BREEN – A couple here are opening their 70-head alpaca ranch to the public this weekend for the National Alpaca Farm Days observation.
Susan and Glenn Kacsh will be at Pleasant Journey Alpacas to introduce visitors to one of the five-member camelid family. The other four are the camel and the Andean natives – llama, vicuña and guanaco.
“We saw an Alpaca Owners and Breeders Association ad, took some classes and got into business,” Susan Kacsh said.
That was six years ago in Queen Creek, Ariz. They bought 35 acres here in 2010 and moved in a year ago. Today, their herd of 70 includes a few boarders.
The Kacshes breed mainly the huacaya strain of alpaca for its fleece, which is soft, three times warmer than wool and doesn’t cause allergies. They have a few of the rarer suri alpaca, the fleece of which hangs in dreadlocks in contrast to the smooth coat of the huacaya.
The Kacshes are among a growing number of alpaca breeders in the country, said Cindy Berman with the Alpaca Owners and Breeders Association. The AOBA, formed in 1988, has in excess of 3,500 members, she said.
“We’ve seen steady growth,” Berman said. “We’re in all 50 states and the Alpaca Registry has more than 177,000 animals listed in the United States.”
The Alpaca Registry has 192,545 registered alpacas worldwide, the vast majority in the United States (177,688). Colorado is the state with the most registered alpacas although it’s second to California in the number of owners (individuals or ranches).
The Alpaca Registry numbers declined in recent years as the general economy soured, executive director Darby Vannier said in an email statement.
“But we’ve seen signs of improvement the past couple of years,” Vannier said. “We have seen an increase in the number of small family farms around the U.S. and Canada.”
In addition to registering alpacas and tracking bloodlines, the registry transfers registrations, provides education and runs an expected progeny differences program – an estimate of the genetic worth of an animal as a sire or dam, Vannier said.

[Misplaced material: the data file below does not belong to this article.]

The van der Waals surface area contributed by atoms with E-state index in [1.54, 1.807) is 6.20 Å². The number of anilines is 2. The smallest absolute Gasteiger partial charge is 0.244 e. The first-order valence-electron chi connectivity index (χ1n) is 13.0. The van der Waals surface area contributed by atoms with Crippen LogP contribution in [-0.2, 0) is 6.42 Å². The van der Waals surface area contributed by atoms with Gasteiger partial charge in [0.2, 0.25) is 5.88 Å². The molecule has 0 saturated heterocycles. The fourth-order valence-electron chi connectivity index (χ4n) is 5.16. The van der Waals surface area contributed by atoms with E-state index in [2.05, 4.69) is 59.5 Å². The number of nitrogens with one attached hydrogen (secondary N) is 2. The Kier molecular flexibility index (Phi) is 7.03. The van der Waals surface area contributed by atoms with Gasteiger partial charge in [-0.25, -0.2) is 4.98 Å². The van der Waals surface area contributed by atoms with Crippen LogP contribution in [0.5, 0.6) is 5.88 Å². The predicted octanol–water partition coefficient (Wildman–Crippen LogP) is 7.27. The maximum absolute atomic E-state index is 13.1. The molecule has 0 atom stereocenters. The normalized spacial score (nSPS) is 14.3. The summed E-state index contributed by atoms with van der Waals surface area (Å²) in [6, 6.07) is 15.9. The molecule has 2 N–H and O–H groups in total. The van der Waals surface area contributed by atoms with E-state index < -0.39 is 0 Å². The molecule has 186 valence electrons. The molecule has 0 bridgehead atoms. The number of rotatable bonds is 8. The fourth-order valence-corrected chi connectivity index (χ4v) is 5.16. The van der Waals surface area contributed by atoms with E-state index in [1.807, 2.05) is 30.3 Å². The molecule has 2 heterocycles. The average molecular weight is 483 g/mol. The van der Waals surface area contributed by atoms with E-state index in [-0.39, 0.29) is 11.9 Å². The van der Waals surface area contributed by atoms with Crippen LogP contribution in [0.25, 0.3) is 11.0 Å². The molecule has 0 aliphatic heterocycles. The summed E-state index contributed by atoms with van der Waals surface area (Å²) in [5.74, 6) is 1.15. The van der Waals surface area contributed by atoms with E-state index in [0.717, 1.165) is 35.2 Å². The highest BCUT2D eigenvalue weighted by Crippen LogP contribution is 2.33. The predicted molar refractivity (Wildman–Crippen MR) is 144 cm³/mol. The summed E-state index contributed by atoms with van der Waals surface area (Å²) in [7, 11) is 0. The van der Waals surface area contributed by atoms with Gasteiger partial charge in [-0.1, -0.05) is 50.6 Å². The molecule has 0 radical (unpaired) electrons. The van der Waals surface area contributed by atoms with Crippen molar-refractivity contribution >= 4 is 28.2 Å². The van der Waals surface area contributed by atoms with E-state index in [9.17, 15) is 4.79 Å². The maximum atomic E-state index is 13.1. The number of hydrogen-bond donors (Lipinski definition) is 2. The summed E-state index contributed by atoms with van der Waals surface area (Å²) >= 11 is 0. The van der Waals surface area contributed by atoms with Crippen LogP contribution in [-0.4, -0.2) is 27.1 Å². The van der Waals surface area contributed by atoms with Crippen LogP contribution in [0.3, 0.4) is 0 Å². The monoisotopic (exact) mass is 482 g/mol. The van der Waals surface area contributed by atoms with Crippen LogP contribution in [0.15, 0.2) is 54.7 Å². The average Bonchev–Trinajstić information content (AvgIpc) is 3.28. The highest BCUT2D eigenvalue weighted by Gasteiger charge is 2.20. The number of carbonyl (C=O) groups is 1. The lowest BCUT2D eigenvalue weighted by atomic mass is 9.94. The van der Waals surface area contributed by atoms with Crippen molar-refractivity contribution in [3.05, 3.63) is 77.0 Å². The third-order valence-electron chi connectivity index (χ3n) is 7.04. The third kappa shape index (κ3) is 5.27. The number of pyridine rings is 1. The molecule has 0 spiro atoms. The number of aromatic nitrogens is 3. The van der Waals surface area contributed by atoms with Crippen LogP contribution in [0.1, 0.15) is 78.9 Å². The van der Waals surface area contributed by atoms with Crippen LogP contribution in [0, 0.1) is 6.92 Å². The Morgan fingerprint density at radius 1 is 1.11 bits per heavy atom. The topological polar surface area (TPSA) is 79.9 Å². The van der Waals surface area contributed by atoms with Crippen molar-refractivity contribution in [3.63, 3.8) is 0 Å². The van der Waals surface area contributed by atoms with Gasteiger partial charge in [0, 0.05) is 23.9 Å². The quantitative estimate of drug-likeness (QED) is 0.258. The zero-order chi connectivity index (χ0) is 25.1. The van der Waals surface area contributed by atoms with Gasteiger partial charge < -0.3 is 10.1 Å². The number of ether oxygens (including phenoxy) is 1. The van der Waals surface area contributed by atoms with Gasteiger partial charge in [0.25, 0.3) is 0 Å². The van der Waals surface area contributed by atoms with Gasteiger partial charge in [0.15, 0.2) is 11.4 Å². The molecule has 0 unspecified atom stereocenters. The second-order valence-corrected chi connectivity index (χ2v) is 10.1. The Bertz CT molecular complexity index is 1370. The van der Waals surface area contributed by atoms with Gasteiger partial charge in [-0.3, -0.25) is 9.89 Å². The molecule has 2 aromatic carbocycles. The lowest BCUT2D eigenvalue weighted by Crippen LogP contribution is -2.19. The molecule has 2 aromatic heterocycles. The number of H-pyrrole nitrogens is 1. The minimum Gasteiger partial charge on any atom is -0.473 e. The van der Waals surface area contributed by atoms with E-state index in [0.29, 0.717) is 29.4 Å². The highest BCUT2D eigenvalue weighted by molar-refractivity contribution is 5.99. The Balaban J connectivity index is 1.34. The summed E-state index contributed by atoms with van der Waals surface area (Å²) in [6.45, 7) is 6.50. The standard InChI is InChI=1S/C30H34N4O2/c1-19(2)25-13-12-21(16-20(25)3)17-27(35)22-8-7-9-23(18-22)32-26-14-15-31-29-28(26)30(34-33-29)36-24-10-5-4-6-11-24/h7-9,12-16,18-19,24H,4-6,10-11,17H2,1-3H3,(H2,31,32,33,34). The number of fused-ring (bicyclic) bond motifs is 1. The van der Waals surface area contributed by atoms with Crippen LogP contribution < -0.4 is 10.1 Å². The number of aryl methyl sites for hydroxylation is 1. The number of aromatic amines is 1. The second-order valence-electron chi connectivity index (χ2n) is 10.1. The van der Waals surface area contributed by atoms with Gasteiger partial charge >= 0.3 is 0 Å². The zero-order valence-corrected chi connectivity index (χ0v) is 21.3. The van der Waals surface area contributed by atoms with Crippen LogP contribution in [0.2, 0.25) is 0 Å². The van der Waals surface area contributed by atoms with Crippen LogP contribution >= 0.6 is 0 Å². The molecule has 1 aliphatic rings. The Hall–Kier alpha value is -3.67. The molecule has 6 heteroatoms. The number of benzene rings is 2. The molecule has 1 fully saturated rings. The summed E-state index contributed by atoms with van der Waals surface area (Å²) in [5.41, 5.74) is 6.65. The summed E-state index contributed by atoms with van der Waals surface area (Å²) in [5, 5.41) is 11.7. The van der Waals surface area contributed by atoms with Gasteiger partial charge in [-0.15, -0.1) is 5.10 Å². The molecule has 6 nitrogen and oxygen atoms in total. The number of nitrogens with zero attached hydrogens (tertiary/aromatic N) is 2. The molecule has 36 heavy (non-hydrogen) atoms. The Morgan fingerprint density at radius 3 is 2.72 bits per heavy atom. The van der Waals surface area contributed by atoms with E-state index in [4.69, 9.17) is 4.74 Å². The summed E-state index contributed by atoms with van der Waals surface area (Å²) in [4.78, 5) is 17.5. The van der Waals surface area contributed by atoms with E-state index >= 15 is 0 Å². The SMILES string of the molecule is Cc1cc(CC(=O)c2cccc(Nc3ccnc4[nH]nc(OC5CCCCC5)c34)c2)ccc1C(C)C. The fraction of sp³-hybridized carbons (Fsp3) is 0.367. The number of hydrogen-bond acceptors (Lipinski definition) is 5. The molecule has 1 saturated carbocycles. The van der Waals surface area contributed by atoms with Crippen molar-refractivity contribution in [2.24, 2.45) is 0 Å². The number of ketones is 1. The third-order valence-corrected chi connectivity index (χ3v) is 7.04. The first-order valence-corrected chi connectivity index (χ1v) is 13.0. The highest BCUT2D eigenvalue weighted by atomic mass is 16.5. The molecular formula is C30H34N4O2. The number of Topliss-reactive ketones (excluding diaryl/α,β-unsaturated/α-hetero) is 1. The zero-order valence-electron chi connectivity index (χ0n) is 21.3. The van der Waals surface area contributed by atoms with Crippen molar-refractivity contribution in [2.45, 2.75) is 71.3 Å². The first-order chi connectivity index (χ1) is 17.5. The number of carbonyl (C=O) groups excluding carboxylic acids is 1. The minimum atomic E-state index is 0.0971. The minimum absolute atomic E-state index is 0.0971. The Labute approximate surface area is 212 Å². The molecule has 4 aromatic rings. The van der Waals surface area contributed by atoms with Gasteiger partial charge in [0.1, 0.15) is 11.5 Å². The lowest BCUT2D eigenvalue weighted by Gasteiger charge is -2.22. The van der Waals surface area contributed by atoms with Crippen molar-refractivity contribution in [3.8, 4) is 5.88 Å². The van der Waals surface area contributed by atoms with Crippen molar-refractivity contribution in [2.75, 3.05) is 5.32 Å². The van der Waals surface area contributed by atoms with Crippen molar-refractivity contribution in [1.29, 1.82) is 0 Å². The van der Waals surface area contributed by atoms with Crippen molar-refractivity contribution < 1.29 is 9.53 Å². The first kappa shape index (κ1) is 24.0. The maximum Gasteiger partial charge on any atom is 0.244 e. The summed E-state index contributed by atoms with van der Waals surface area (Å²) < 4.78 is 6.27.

Alpacas are smaller than the llama, but larger than the vicuña and the guanaco. Male alpacas weigh 160 to 180 pounds, with the female coming in 20 pounds lighter. Baby alpacas, which are born without human midwifery, average 15 pounds at birth. Newborns are up and walking within two hours.
“Alpaca are very gentle, timid and curious,” Kacsh said. “Some like to be petted, but most don’t.
The herd occupies open corrals under the watchful eye of Charlotte, a Maremma, an Italian guard dog, and two llamas, Belle and Lobo.
“The biggest danger we have are coyotes,” Kacsh said. “But they also will chase away stray dogs.”
Kacsh has three herd sires, Adonnis Altitude, Alpine Volt and Never Summers Manchester – with the name derivations best left without explanation.
She recently bought a 4-month-old male – scheduled to arrive in the spring – which she expects to be of sire quality.
Alpaca breeders strive for quality of fleece – density and fineness are the desired qualities – as well as genetics, conformation and color, Kacsh said. There are 16 registered colors ranging from white to black.
“You never quite know what color you’re going to get,” Kacsh said. “I got two rose-grey babies and one dark-brown baby from the same sire and dam.”
The Kacshes exhibit their alpacas at national shows in Denver, Loveland and Dallas. Exhibitors can show fleece as well as animals at the events.
Show judges put 60 percent of their grade on quality of fleece and 40 percent on conformation, the skeletal aspects of the animal. There are divisions for male and female and within each, categories for age and color.
Kacsh hires professional shearers in the summer to remove alpaca blankets, as the sheared fleece is known. Many shearers are Australians or New Zealanders, who ply their trade at home and in the United States.
Kacsh sends raw fleece to a mill that washes, cards and removes extraneous materials. The fleece is returned as yarn or ready for spinning or felting.
There are not enough commercial mills, she said. Fleece processing tends to be a cottage industry, which requires her to sometimes wait a year to get fleece processed.
Cindy Berman with the Alpaca Owners and Breeders Association, said processing mills aren’t abundant because the national alpaca herd, 177,000 strong, isn’t large enough to warrant investment in equipment.